Repurpose a cardboard box to give frost protection to outdoor plants.

How to Care for Telephiastrum Variegata

by Caryn Anderson

Telephiastrum variegata (Anacampseros telephiastrum variegata "Sunrise"), also commonly known as "Sunrise," is a succulent that blooms in summertime with pink flowers that open only in the afternoon. Although its flowers are attractive, it is mostly grown for its foliage, which the website for "Horticulture" magazines describes as "glittering jewels." The foliage grows in clusters of colorful rosettes in varying shades of emerald, lime green and rosy-pink, with a purplish-pink on the leaves' underside. "Sunrise" thrives in U.S. Department of Agriculture plant hardiness zones 10 through 13, and it can be grown indoors in cooler climates.

Water "Sunrise" once weekly, at a minimum, giving it 1 inch of water per week as needed. Although succulents can survive dry conditions, they should be watered thoroughly once the surface of the soil feels dry. In winter, the plant’s dormant season, the Cactus and Succulent Society of San Jose recommends watering "Sunrise" less frequently, allowing the soil to dry out between watering and giving the plant enough water to keep it from completely drying out.

Fertilize the plant only during the growing season. The Cactus and Succulent Society of San Jose recommends diluting a balanced fertilizer, such as a 10-10-10 formula, at one-fourth strength and adding it to the water every time you water "Sunrise." Another option, as recommended by the website for "Horticulture," is to feed "Sunrise" monthly during the growing season, using an all-purpose fertilizer.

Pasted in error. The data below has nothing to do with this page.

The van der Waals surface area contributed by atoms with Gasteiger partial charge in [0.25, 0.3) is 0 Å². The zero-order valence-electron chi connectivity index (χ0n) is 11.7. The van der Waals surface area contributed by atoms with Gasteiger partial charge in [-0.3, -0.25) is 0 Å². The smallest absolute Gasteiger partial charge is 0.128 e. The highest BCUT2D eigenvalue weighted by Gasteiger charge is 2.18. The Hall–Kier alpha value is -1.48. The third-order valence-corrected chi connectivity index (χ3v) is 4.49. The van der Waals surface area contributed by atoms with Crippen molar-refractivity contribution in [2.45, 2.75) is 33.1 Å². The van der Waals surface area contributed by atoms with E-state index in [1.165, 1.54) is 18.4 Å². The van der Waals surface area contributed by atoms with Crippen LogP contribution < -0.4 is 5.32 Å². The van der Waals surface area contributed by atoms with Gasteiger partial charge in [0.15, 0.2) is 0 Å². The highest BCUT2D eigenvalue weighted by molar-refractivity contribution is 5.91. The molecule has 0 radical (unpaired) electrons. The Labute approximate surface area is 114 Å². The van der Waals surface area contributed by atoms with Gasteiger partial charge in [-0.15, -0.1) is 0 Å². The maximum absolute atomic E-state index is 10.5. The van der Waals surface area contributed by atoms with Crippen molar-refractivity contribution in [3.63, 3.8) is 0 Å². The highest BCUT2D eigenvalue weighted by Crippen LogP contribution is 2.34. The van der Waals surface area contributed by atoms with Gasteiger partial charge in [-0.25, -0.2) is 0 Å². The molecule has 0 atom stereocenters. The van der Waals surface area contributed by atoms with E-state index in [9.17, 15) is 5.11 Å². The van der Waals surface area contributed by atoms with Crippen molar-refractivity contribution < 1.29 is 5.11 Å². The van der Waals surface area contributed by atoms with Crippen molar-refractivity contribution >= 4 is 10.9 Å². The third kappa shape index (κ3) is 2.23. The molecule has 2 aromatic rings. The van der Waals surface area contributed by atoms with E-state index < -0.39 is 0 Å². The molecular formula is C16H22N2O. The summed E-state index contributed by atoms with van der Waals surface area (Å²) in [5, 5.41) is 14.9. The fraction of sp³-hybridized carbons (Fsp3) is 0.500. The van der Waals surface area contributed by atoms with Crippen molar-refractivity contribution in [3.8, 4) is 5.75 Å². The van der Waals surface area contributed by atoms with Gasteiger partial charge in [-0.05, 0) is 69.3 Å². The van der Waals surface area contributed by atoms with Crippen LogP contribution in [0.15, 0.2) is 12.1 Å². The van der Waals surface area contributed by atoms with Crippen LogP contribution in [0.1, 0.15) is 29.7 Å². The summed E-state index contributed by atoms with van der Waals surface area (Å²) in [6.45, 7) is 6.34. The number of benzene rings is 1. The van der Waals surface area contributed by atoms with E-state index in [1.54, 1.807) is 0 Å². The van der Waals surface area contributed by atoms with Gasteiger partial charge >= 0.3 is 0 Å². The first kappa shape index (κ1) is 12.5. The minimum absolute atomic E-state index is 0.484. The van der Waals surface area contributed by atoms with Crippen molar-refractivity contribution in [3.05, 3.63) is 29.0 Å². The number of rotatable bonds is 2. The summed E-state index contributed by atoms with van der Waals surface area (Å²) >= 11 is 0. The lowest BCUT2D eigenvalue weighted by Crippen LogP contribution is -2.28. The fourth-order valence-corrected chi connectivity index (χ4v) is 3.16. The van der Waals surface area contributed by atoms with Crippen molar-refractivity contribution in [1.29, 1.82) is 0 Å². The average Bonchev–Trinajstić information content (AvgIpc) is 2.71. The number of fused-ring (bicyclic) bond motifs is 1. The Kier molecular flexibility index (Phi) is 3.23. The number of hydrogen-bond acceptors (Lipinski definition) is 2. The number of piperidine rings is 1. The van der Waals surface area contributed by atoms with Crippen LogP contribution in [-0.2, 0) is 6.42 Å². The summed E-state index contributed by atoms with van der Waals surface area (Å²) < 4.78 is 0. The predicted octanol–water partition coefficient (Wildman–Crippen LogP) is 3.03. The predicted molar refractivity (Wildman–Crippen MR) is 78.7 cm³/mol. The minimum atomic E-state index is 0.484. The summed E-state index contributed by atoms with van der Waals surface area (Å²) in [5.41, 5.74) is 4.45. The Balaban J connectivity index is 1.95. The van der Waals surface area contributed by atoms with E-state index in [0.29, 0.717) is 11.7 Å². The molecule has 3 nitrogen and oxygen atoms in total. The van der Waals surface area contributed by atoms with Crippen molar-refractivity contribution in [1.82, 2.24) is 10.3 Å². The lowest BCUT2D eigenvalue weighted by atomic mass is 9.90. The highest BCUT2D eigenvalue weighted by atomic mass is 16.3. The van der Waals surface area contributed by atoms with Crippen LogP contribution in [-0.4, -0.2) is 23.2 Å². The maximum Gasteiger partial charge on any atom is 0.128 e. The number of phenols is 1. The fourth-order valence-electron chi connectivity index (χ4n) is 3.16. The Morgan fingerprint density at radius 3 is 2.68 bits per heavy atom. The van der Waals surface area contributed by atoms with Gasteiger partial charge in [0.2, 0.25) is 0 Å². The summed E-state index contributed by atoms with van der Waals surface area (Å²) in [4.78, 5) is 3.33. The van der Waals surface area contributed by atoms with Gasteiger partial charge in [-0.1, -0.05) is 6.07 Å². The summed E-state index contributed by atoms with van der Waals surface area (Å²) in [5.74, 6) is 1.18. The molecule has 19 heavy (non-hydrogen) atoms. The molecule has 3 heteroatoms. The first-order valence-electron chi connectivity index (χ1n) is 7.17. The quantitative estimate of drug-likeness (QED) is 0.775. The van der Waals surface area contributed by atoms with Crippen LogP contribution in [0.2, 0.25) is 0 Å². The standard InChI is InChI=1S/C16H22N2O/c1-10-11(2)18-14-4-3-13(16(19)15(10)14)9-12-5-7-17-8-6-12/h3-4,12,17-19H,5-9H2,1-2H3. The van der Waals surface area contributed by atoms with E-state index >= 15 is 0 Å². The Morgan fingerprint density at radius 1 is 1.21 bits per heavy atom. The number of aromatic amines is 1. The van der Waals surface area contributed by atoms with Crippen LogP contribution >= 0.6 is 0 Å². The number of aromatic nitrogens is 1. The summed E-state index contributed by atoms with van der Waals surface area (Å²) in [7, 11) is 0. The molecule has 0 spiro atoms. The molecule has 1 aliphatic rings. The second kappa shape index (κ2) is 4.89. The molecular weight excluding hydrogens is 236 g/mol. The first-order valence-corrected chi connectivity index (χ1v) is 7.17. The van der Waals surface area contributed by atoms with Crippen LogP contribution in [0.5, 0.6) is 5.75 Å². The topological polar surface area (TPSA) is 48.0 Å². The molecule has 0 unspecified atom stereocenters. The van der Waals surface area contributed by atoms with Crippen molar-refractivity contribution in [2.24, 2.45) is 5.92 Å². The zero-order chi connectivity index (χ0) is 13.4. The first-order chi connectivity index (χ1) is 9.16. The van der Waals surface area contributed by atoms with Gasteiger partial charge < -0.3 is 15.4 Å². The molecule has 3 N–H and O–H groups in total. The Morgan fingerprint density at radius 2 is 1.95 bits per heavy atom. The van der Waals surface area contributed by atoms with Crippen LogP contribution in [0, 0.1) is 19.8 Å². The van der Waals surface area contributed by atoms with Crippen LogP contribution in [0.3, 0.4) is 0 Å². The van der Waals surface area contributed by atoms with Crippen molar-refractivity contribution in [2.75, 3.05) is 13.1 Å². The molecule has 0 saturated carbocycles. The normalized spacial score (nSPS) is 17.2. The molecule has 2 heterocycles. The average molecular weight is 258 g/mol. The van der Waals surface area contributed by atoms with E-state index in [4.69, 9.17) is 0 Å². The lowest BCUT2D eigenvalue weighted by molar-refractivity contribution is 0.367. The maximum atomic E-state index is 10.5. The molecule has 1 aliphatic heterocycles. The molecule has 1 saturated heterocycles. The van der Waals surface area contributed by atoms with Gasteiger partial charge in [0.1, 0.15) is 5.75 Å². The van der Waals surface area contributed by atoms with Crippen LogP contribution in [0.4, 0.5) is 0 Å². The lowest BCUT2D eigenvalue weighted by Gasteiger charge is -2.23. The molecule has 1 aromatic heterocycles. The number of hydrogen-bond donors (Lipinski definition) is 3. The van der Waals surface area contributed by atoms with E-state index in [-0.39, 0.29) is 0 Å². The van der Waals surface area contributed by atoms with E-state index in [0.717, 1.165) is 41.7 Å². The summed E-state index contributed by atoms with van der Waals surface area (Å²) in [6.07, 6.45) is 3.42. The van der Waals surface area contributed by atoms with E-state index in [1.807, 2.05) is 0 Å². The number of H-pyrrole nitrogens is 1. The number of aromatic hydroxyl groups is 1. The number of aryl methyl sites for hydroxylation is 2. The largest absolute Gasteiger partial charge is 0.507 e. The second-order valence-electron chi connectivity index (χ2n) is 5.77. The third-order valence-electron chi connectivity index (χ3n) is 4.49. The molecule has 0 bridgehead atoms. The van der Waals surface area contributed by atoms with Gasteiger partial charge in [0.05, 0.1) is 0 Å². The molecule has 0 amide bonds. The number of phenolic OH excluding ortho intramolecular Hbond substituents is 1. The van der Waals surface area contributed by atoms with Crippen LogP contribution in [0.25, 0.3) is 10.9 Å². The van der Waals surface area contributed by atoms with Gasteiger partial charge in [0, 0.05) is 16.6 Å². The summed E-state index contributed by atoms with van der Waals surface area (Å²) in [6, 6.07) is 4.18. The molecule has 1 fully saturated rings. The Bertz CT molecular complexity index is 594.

Inspect "Sunrise" periodically for evidence of pests or disease. Like all succulents, it may be susceptible to pests such as spider mites, which are nearly invisible, but create white webs near the plant surface. Mealy bugs are another problem. They live in oval, cotton-like masses on the plant while they eat sap from the plant. Eliminate spider mites by misting the plant periodically and mealy bugs by dabbing the cotton-like mass with a rubbing alcohol-soaked cotton swab.

Repot "Sunrise" once a year. Remove "Sunrise" from the pot and get rid of the old soil, shaking it from the roots and pruning any dead or damaged roots. Fill the old pot -- or a larger one if needed -- with a well-draining potting mixture before replanting it. Commercial succulent and cactus potting mixes are available, or you can make your own using a formula of equal parts of compost, horticultural-grade sand, and grit such as pearlite or horticultural pumice.

Protect outdoor "Sunrise" plants when overnight frost is forecasted. The website for Sunset recommends covering small plants with a cardboard box or draping a blanket over a patio chair placed over the plant.

Items you will need

  • Balanced fertilizer formula such as 10-10-10
  • Misting attachment to a hose or water bottle
  • Rubbing alcohol
  • Cotton swabs
  • Pruning shears
  • Larger container (optional)
  • Well-draining, porous potting mixture
  • Cardboard box or blanket


  • Harden-off the plant for several days to a week before moving it outside for the growing season, or inside for the winter. Bring it inside, or place it outside for several hours a day, gradually increasing the length of time before making the final move. Also, thoroughly check "Sunrise" for any pests before bringing it inside.


  • Avoid planting areas or indoor growing locations that receive a sizable amount of direct sunlight. “Sunrise” grows best in filtered, bright light, and it does not tolerate direct sunlight for long periods.

About the Author

Caryn Anderson combines extensive behind-the-scenes writing experience with her passion for all things food, fashion, garden and travel. Bitten by the travel bug at the age of 15 after a trip to Europe, Anderson fostered her love of style and fashion while living in New York City and earning her degree at New York University.

Photo Credits

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